With the recent recall fiascos (salmonella in our produce, lead in our toys, and diethylene glycol in our toothpaste), supplier management is more important than ever. However, even before we get to performance management, relationship management, and risk management, we first have to select a supplier. A good supplier selection can go a long way to minimizing the management that we need to do – as a good supplier will strive to perform, connect and collaborate with you on a regular basis, and give you the visibility you need to mitigate risks before they occur.
That’s why Avery Dennison, as discussed in this Industry Week article, has adapted it’s screening process to insure that any new suppliers it engages with can guarantee consistent, quality products. Considering that it has to source many of its materials from multiple global sources, quality and reliability of supply are key factors.
As part of its new process, it now includes a strict set of environmental and social compliance guidelines — including labor laws and health safety standards — that suppliers must demonstrate they adhere to before they can advance to face-to-face discussions. In these discussions, Avery makes an effort to discern the extent of the supplier’s business, what markets they are involved in, their profitability and long term business solvency, their historical quality and service metrics, and whether or not they have the potential to meet Avery’s supply requirements.
If the discussions go well, the next step will be a plant tour. During the plant tour, Avery attempts to discern if everything the supplier put forward in the initial screening and face-to-face discussions is true and if key factors, such as quality assurance, worker treatment, and appropriate equipment and processes, are readily visible. In addition, during the face-to-face discussions and plant tour, they also look at the supplier’s supply base to make sure that there is a consistent supply of quality raw materials and that the supply base conforms to their environmental and social compliance guidelines.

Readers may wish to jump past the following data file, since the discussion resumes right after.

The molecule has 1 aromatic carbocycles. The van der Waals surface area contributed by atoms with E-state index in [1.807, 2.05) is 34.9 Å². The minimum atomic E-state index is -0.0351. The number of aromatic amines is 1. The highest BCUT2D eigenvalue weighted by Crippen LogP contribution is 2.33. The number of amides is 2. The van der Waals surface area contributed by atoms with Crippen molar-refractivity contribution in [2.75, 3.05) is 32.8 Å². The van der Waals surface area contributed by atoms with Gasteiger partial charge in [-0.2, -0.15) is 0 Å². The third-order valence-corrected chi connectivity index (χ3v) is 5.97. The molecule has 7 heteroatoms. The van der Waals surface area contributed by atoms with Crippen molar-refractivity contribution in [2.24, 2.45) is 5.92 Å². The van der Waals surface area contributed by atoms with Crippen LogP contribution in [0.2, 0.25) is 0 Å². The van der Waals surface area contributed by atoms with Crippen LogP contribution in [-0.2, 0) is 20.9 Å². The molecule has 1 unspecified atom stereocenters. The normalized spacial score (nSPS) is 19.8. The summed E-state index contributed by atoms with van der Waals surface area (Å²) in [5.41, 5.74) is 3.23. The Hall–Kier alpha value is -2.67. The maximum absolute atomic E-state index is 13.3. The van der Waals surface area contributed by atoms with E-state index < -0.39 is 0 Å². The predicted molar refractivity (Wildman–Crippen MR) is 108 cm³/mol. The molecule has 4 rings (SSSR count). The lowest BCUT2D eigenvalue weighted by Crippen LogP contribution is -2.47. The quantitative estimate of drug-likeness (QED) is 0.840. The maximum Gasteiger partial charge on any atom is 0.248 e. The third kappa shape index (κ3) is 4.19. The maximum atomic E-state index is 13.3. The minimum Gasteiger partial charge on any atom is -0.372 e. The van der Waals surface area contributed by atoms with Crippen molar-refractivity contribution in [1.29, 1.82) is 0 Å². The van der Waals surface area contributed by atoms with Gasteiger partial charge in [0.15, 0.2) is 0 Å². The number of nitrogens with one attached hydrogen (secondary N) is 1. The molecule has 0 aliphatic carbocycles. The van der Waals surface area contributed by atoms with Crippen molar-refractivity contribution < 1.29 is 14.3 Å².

According to Avery, the process results in invaluable insights that go a long way to selecting the right supplier, which is not necessarily the supplier with the lowest unit cost, or even landed cost, because the right supplier is the one with the lowest total cost of ownership — which includes the costs to manage the supplier, the costs to process returns when quality isn’t acceptable, and the costs, and time, to recover from delays or disasters when risks become realities. A good supplier is easy to manage, ships you good quality product consistently, and insures that you have significant downstream visibility into any interruptions or delays that might trickle their way up to you — and a good supplier certainly doesn’t employ child labor in smoke-stack dirt-floor factories that will ruin your image if the media finds out!